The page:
Doris Lessing's interest in politics began in the 1940s while she was living in Southern Rhodesia (now Zimbabwe). She was attracted to a group of "quasi-Communist[s]" and joined their Left Book Club in Salisbury (now Harare). Later, prompted by the conflicts arising from racial segregation that was prominent in Rhodesia at the time, she also joined the Southern Rhodesian Labour Party. Lessing moved to London in 1949 and began her writing career there. She became a member of the British Communist Party in the early 1950s, and was an active campaigner against the use of nuclear weapons.
By 1964 Lessing had published six novels, but grew disillusioned with Communism and, after reading The Sufis by Idries Shah, turned her attention to Sufism, an Islamic belief system. This prompted her to write her "space fiction" series, Canopus in Argos: Archives, which drew on Sufi concepts. The series was not well received by some of her readers, who felt she had abandoned her "rational worldview".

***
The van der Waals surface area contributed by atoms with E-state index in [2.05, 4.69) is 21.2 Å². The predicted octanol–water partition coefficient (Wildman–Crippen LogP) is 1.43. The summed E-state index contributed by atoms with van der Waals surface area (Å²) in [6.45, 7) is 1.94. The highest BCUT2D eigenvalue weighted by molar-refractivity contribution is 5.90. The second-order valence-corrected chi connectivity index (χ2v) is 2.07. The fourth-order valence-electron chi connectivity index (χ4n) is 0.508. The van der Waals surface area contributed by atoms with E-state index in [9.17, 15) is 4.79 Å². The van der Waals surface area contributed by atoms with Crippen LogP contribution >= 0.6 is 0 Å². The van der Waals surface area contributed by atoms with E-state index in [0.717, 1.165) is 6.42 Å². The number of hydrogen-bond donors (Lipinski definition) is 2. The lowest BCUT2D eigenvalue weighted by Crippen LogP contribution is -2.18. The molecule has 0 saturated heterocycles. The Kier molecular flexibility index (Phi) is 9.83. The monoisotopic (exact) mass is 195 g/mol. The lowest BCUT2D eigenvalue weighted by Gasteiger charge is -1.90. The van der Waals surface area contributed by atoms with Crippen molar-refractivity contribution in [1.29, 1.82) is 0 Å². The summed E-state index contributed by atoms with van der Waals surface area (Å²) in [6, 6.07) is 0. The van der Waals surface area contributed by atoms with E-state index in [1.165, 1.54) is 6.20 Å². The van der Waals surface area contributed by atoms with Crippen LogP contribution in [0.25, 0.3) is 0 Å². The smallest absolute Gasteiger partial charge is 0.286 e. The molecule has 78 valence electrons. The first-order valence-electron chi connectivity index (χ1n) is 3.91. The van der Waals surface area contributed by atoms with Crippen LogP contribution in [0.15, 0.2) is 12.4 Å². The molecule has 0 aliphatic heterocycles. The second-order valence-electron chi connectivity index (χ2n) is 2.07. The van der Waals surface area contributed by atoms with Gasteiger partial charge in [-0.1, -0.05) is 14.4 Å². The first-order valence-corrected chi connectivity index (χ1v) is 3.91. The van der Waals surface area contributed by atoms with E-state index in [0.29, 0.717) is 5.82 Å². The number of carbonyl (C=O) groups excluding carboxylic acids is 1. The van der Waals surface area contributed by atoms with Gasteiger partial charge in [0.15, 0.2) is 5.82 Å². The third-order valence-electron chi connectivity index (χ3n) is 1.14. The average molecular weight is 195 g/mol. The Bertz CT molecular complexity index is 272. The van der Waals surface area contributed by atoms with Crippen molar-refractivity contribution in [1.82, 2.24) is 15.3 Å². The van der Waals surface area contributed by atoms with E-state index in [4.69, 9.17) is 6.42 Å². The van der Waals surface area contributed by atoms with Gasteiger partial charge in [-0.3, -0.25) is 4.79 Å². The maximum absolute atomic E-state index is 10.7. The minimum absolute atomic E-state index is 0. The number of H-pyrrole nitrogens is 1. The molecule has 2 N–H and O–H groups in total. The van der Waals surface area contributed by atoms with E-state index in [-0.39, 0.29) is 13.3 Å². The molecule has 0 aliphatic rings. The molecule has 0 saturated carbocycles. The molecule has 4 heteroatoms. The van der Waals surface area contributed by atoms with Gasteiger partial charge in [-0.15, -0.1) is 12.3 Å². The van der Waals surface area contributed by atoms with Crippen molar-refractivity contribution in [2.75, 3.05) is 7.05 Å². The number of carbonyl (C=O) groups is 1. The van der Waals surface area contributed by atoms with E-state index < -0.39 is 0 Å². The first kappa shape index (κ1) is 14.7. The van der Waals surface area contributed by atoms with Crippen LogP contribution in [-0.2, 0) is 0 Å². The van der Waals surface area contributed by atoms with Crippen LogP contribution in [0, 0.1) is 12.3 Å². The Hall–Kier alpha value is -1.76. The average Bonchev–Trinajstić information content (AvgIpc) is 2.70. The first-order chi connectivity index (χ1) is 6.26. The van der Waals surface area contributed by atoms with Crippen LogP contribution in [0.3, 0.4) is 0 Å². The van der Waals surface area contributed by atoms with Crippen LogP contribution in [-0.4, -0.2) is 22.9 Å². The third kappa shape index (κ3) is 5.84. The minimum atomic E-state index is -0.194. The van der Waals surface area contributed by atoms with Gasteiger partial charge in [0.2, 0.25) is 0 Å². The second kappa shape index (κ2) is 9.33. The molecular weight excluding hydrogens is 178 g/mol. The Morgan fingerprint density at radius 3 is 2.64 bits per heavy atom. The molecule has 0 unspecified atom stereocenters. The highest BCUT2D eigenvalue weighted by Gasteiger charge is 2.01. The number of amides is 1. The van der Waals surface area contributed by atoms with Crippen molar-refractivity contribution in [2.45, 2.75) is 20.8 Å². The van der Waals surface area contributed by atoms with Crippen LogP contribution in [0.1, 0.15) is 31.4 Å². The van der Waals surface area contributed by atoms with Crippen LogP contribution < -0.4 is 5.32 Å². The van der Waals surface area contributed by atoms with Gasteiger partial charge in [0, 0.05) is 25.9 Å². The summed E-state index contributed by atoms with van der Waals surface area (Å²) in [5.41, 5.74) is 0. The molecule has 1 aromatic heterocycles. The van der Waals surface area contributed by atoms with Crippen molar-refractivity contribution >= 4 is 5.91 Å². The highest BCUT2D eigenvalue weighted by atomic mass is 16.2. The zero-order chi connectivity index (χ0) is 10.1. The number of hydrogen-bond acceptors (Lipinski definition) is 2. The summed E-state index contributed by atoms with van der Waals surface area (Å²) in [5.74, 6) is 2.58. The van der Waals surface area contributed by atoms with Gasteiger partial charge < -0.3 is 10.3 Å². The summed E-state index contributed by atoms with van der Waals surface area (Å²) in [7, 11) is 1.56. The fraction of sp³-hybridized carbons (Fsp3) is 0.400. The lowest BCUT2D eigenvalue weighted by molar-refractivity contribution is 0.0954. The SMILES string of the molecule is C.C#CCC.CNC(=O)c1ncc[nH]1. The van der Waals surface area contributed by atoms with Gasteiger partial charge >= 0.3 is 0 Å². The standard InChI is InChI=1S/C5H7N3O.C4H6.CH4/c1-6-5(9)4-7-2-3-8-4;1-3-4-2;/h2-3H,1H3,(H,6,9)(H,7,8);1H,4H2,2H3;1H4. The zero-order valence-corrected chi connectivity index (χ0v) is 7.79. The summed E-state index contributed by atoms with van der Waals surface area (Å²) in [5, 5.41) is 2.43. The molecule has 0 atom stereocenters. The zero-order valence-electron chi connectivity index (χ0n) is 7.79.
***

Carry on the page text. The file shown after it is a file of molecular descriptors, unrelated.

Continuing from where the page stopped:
The Good Terrorist was Lessing's first book to be published after the Canopus in Argos series, which prompted several retorts from reviewers, including, "Lessing has returned to Earth", and "Lessing returns to reality". Several commentators have labelled The Good Terrorist a satire, while Lessing called it "quite a funny book". She said:
[I]t's not a book with a political statement. It's ... about a certain kind of political person, a kind of self-styled revolutionary that can only be produced by affluent societies. There's a great deal of playacting that I don't think you'd find in extreme left revolutionaries in societies where they have an immediate challenge.
Lessing said she was inspired to write the novel by the 1983 Harrods bombing in London by the IRA. "[T]he media reported it to sound as if it was the work of amateurs. I started to think, what kind of amateurs could they be?" She realised "how easy it would be for a kid, not really knowing what he or she was doing, to drift into a terrorist group." Lessing already had Alice in mind as the central character: "I know several people like Alice—this mixture of ... maternal caring, ... and who can contemplate killing large numbers of people without a moment's bother." She described Alice as "quietly comic[al]" because she is so full of contradictions. She said she also knew who Alice's "boyfriend", Jasper, would be, but was surprised how some of the other characters developed, like the pill-popping and fragile Faye, who turned out to be a "destroyed person".